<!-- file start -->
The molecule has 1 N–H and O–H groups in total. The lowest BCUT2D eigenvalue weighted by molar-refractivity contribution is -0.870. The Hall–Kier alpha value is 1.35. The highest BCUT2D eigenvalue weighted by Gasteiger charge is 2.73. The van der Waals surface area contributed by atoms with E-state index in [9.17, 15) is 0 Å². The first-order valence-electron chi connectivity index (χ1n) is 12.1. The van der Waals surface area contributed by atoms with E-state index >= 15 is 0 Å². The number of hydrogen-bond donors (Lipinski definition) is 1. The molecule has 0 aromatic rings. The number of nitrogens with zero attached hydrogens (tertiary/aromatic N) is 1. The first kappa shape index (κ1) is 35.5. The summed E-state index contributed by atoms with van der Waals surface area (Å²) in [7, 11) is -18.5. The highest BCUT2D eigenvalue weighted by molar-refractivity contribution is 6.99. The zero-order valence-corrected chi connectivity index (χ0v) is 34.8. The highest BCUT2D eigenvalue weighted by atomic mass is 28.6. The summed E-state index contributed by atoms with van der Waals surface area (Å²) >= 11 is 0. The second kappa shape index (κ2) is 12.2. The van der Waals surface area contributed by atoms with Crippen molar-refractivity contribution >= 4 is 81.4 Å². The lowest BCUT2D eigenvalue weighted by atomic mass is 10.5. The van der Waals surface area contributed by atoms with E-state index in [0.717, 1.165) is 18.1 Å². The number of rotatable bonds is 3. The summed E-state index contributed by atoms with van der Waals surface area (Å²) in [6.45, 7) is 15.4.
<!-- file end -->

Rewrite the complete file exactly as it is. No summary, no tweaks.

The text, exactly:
The molecule has 1 N–H and O–H groups in total. The lowest BCUT2D eigenvalue weighted by molar-refractivity contribution is -0.870. The Hall–Kier alpha value is 1.35. The highest BCUT2D eigenvalue weighted by Gasteiger charge is 2.73. The van der Waals surface area contributed by atoms with E-state index in [9.17, 15) is 0 Å². The first-order valence-electron chi connectivity index (χ1n) is 12.1. The van der Waals surface area contributed by atoms with E-state index >= 15 is 0 Å². The number of hydrogen-bond donors (Lipinski definition) is 1. The molecule has 0 aromatic rings. The number of nitrogens with zero attached hydrogens (tertiary/aromatic N) is 1. The first kappa shape index (κ1) is 35.5. The summed E-state index contributed by atoms with van der Waals surface area (Å²) in [7, 11) is -18.5. The highest BCUT2D eigenvalue weighted by molar-refractivity contribution is 6.99. The zero-order valence-corrected chi connectivity index (χ0v) is 34.8. The highest BCUT2D eigenvalue weighted by atomic mass is 28.6. The summed E-state index contributed by atoms with van der Waals surface area (Å²) >= 11 is 0. The second kappa shape index (κ2) is 12.2. The van der Waals surface area contributed by atoms with Crippen molar-refractivity contribution >= 4 is 81.4 Å². The lowest BCUT2D eigenvalue weighted by atomic mass is 10.5. The van der Waals surface area contributed by atoms with E-state index in [0.717, 1.165) is 18.1 Å². The number of rotatable bonds is 3. The summed E-state index contributed by atoms with van der Waals surface area (Å²) in [6.45, 7) is 15.4.